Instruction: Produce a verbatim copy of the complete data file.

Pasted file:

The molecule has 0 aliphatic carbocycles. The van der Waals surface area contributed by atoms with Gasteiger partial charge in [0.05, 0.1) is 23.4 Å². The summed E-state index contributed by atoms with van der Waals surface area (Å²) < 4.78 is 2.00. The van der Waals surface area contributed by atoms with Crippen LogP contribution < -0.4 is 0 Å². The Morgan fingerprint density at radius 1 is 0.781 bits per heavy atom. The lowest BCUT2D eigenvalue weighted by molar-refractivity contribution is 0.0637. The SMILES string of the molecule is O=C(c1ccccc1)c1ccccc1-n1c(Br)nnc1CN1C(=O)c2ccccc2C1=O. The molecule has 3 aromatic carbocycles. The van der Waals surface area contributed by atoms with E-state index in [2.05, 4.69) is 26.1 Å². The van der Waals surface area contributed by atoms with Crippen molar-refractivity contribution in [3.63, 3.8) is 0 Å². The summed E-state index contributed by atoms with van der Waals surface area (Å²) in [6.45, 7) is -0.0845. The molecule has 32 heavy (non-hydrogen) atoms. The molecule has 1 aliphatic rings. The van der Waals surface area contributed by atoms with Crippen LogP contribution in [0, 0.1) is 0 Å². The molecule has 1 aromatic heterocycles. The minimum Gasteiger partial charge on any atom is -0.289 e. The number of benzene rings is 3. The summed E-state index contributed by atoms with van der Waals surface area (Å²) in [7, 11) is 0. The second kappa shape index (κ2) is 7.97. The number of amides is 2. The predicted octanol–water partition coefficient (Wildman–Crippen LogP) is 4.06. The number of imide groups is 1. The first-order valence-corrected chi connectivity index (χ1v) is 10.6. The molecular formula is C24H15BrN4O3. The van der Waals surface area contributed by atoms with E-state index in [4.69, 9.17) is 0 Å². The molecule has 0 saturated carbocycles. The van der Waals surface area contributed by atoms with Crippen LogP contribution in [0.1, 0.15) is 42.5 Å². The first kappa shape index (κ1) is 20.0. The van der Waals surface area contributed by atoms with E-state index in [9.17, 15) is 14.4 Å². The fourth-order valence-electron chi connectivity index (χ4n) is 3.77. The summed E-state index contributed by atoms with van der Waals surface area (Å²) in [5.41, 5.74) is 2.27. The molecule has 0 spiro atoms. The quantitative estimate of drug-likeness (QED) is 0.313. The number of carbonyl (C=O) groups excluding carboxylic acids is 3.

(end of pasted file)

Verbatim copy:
The molecule has 0 aliphatic carbocycles. The van der Waals surface area contributed by atoms with Gasteiger partial charge in [0.05, 0.1) is 23.4 Å². The summed E-state index contributed by atoms with van der Waals surface area (Å²) < 4.78 is 2.00. The van der Waals surface area contributed by atoms with Crippen LogP contribution < -0.4 is 0 Å². The Morgan fingerprint density at radius 1 is 0.781 bits per heavy atom. The lowest BCUT2D eigenvalue weighted by molar-refractivity contribution is 0.0637. The SMILES string of the molecule is O=C(c1ccccc1)c1ccccc1-n1c(Br)nnc1CN1C(=O)c2ccccc2C1=O. The molecule has 3 aromatic carbocycles. The van der Waals surface area contributed by atoms with E-state index in [2.05, 4.69) is 26.1 Å². The van der Waals surface area contributed by atoms with Crippen molar-refractivity contribution in [3.63, 3.8) is 0 Å². The summed E-state index contributed by atoms with van der Waals surface area (Å²) in [6.45, 7) is -0.0845. The molecule has 32 heavy (non-hydrogen) atoms. The molecule has 1 aliphatic rings. The van der Waals surface area contributed by atoms with Crippen LogP contribution in [0, 0.1) is 0 Å². The molecule has 1 aromatic heterocycles. The minimum Gasteiger partial charge on any atom is -0.289 e. The number of benzene rings is 3. The summed E-state index contributed by atoms with van der Waals surface area (Å²) in [7, 11) is 0. The second kappa shape index (κ2) is 7.97. The number of amides is 2. The predicted octanol–water partition coefficient (Wildman–Crippen LogP) is 4.06. The number of imide groups is 1. The first-order valence-corrected chi connectivity index (χ1v) is 10.6. The molecular formula is C24H15BrN4O3. The van der Waals surface area contributed by atoms with E-state index in [4.69, 9.17) is 0 Å². The molecule has 0 saturated carbocycles. The van der Waals surface area contributed by atoms with Crippen LogP contribution in [0.1, 0.15) is 42.5 Å². The first kappa shape index (κ1) is 20.0. The van der Waals surface area contributed by atoms with E-state index in [9.17, 15) is 14.4 Å². The fourth-order valence-electron chi connectivity index (χ4n) is 3.77. The summed E-state index contributed by atoms with van der Waals surface area (Å²) in [5.41, 5.74) is 2.27. The molecule has 0 spiro atoms. The quantitative estimate of drug-likeness (QED) is 0.313. The number of carbonyl (C=O) groups excluding carboxylic acids is 3.